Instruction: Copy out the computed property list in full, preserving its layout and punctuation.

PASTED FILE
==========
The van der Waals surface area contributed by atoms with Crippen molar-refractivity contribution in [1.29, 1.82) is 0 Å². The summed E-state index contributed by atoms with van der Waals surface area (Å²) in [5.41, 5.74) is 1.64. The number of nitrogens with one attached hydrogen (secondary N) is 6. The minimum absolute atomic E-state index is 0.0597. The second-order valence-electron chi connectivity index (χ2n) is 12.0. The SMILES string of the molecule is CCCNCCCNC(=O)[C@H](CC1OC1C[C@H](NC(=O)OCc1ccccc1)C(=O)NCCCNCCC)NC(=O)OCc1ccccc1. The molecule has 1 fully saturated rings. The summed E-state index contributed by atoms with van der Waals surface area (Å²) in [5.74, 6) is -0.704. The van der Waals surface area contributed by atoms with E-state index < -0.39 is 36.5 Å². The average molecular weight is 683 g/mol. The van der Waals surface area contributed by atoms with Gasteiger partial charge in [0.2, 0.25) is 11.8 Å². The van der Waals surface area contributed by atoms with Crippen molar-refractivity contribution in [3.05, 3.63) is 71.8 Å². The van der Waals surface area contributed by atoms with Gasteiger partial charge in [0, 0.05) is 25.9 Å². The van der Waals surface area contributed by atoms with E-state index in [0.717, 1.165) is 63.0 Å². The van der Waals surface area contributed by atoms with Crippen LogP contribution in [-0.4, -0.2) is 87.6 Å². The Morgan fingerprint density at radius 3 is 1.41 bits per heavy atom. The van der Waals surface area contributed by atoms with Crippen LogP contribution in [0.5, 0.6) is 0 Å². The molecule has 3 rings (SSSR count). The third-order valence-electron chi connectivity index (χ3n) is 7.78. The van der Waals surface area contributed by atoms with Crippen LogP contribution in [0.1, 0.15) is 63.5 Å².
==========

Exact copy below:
The van der Waals surface area contributed by atoms with Crippen molar-refractivity contribution in [1.29, 1.82) is 0 Å². The summed E-state index contributed by atoms with van der Waals surface area (Å²) in [5.41, 5.74) is 1.64. The number of nitrogens with one attached hydrogen (secondary N) is 6. The minimum absolute atomic E-state index is 0.0597. The second-order valence-electron chi connectivity index (χ2n) is 12.0. The SMILES string of the molecule is CCCNCCCNC(=O)[C@H](CC1OC1C[C@H](NC(=O)OCc1ccccc1)C(=O)NCCCNCCC)NC(=O)OCc1ccccc1. The molecule has 1 fully saturated rings. The summed E-state index contributed by atoms with van der Waals surface area (Å²) in [5.74, 6) is -0.704. The van der Waals surface area contributed by atoms with E-state index < -0.39 is 36.5 Å². The average molecular weight is 683 g/mol. The van der Waals surface area contributed by atoms with Gasteiger partial charge in [0.2, 0.25) is 11.8 Å². The van der Waals surface area contributed by atoms with Crippen molar-refractivity contribution in [3.05, 3.63) is 71.8 Å². The van der Waals surface area contributed by atoms with Gasteiger partial charge in [0, 0.05) is 25.9 Å². The van der Waals surface area contributed by atoms with E-state index in [0.717, 1.165) is 63.0 Å². The van der Waals surface area contributed by atoms with Crippen LogP contribution in [-0.4, -0.2) is 87.6 Å². The Morgan fingerprint density at radius 3 is 1.41 bits per heavy atom. The van der Waals surface area contributed by atoms with Crippen LogP contribution in [0.5, 0.6) is 0 Å². The molecule has 3 rings (SSSR count). The third-order valence-electron chi connectivity index (χ3n) is 7.78. The van der Waals surface area contributed by atoms with Crippen LogP contribution in [0.1, 0.15) is 63.5 Å².